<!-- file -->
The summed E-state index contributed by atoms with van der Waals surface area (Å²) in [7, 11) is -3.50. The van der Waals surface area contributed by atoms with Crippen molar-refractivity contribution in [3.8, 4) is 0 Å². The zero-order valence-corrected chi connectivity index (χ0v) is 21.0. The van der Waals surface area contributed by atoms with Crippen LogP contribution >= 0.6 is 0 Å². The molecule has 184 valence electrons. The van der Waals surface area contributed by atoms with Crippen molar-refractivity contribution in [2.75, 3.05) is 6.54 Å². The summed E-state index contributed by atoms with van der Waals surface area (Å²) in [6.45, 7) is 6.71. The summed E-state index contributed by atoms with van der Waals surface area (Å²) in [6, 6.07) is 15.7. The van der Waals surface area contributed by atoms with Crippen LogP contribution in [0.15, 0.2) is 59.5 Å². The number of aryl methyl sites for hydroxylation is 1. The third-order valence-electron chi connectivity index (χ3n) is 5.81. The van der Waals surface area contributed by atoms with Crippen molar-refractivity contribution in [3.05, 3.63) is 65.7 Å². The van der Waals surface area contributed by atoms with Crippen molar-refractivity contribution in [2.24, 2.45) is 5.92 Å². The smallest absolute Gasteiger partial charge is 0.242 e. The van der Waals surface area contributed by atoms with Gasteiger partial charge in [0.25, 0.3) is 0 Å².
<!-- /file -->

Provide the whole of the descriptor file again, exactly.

The summed E-state index contributed by atoms with van der Waals surface area (Å²) in [7, 11) is -3.50. The van der Waals surface area contributed by atoms with Crippen molar-refractivity contribution in [3.8, 4) is 0 Å². The zero-order valence-corrected chi connectivity index (χ0v) is 21.0. The van der Waals surface area contributed by atoms with Crippen LogP contribution >= 0.6 is 0 Å². The molecule has 184 valence electrons. The van der Waals surface area contributed by atoms with Crippen molar-refractivity contribution in [2.75, 3.05) is 6.54 Å². The summed E-state index contributed by atoms with van der Waals surface area (Å²) in [6.45, 7) is 6.71. The summed E-state index contributed by atoms with van der Waals surface area (Å²) in [6, 6.07) is 15.7. The van der Waals surface area contributed by atoms with Crippen LogP contribution in [0.15, 0.2) is 59.5 Å². The number of aryl methyl sites for hydroxylation is 1. The third-order valence-electron chi connectivity index (χ3n) is 5.81. The van der Waals surface area contributed by atoms with Crippen molar-refractivity contribution in [3.05, 3.63) is 65.7 Å². The van der Waals surface area contributed by atoms with Crippen molar-refractivity contribution in [2.24, 2.45) is 5.92 Å². The smallest absolute Gasteiger partial charge is 0.242 e. The van der Waals surface area contributed by atoms with Gasteiger partial charge in [0.25, 0.3) is 0 Å².